While the Functional Movement Screen provides a comprehensive evaluation of fundamental movement patterns, the Koji Awareness Self-Screening Test offers a complementary approach by delving deeper into the intricacies of body awareness and neuromuscular control. By incorporating both assessments into a holistic movement screening protocol, practitioners can gain a more nuanced understanding of an individual's movement capabilities and potential areas for improvement.

Benefits of Koji Awareness Self-Screening Test:

One of the primary advantages of the Koji Awareness Self-Screening Test lies in its emphasis on self-awareness and active participation in the screening process. By engaging individuals in self-exploration and reflection, the test fosters a sense of agency and ownership over one's movement journey. Moreover, the exercises included in the test are designed to enhance kinesthetic awareness, proprioception, and motor control, which are essential components of functional movement proficiency.

Synergy in Injury Prevention and Performance Optimization:

When combined with the Functional Movement Screen, the Koji Awareness Self-Screening Test contributes to a comprehensive approach to injury prevention and performance optimization. By identifying both macroscopic movement patterns and subtle neuromuscular imbalances, practitioners can tailor interventions and corrective strategies to address the multifaceted aspects of movement dysfunction. This synergistic approach not only reduces the risk of injuries but also enhances overall movement efficiency and performance potential.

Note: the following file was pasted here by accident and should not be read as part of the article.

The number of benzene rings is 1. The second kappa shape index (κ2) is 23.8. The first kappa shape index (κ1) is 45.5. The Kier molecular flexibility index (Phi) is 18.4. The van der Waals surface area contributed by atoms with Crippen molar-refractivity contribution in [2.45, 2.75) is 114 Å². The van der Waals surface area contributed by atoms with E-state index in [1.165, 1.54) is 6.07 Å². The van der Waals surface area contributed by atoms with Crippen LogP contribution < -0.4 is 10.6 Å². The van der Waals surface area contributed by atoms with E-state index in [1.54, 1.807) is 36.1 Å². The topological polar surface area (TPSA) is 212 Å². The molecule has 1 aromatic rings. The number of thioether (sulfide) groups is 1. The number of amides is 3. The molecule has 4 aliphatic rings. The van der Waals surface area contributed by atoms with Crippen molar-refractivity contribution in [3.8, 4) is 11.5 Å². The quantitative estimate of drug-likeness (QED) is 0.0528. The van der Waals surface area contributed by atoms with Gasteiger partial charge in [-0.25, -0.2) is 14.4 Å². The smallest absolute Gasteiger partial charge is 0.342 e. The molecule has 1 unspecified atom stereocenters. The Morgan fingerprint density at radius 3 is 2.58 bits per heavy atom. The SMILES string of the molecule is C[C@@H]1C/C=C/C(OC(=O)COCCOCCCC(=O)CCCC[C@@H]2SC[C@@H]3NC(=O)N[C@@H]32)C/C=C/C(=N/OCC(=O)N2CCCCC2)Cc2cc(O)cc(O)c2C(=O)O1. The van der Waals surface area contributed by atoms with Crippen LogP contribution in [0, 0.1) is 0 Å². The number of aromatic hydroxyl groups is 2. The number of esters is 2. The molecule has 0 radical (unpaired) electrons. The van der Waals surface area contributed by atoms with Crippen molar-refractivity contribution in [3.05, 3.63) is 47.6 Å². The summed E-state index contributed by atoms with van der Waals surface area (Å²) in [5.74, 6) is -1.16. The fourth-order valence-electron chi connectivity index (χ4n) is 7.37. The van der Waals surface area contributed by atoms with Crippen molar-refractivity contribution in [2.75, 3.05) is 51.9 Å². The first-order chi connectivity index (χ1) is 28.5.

The Koji Awareness Self-Screening Test offers a valuable adjunct to conventional screening methods, tapping into the realm of self-awareness and proprioceptive feedback. By empowering individuals to become active participants in their movement journey, this self-screening test transcends traditional paradigms of assessment and opens new avenues for holistic movement optimization. The Koji Awareness test has been validated and correlates with FMS but there appears to be less research around how to interpret scores or use them to guide training or treatment.  Research supports aiming for an FMS score of 15 or greater.  A Koji score of 37.6 (plus or minus 6.7) was equal to an FMS score of 16 (plus or minus 2) in one study.  Looking a the data from that study, I would advise trying to get your Koji score equal to or greater than 30.  If you want to try it for yourself, the exercises can be found here and a scoring sheet here.


In a world where physical activity is integral to overall well-being, injury prevention is paramount. The Functional Movement Screen offers a systematic framework to evaluate movement quality and mitigate injury risks. Its integration into fitness programs, sports training protocols, and healthcare settings supports an emphasis on proactive healthcare and performance optimization. As we navigate the intricacies of human movement, screening and correction of dysfunctional movement can empower individuals to move towards greater resilience, efficiency, and well-being in motion.